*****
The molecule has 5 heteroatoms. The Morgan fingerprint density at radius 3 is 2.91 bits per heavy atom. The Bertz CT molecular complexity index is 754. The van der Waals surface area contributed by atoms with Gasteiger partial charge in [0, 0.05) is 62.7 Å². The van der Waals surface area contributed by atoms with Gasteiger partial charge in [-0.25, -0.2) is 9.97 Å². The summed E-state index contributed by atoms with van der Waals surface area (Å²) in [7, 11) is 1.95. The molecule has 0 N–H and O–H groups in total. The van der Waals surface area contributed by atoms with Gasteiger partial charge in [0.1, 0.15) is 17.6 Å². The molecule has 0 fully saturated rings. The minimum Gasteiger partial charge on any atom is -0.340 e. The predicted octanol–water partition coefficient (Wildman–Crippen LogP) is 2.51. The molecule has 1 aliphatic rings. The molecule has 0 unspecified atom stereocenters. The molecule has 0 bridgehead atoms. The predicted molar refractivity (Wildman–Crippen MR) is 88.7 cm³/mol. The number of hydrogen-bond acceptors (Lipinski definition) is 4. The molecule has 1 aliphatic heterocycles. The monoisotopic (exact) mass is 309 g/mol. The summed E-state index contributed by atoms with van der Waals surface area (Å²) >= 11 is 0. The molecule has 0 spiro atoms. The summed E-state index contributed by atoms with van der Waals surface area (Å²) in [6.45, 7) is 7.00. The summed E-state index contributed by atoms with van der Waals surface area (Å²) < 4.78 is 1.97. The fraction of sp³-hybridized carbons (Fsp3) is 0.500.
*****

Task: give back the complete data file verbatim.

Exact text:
The molecule has 5 heteroatoms. The Morgan fingerprint density at radius 3 is 2.91 bits per heavy atom. The Bertz CT molecular complexity index is 754. The van der Waals surface area contributed by atoms with Gasteiger partial charge in [0, 0.05) is 62.7 Å². The van der Waals surface area contributed by atoms with Gasteiger partial charge in [-0.25, -0.2) is 9.97 Å². The summed E-state index contributed by atoms with van der Waals surface area (Å²) in [7, 11) is 1.95. The molecule has 0 N–H and O–H groups in total. The van der Waals surface area contributed by atoms with Gasteiger partial charge in [0.1, 0.15) is 17.6 Å². The molecule has 0 fully saturated rings. The minimum Gasteiger partial charge on any atom is -0.340 e. The predicted octanol–water partition coefficient (Wildman–Crippen LogP) is 2.51. The molecule has 1 aliphatic rings. The molecule has 0 unspecified atom stereocenters. The molecule has 0 bridgehead atoms. The predicted molar refractivity (Wildman–Crippen MR) is 88.7 cm³/mol. The number of hydrogen-bond acceptors (Lipinski definition) is 4. The molecule has 1 aliphatic heterocycles. The monoisotopic (exact) mass is 309 g/mol. The summed E-state index contributed by atoms with van der Waals surface area (Å²) >= 11 is 0. The molecule has 0 spiro atoms. The summed E-state index contributed by atoms with van der Waals surface area (Å²) in [6.45, 7) is 7.00. The summed E-state index contributed by atoms with van der Waals surface area (Å²) < 4.78 is 1.97. The fraction of sp³-hybridized carbons (Fsp3) is 0.500.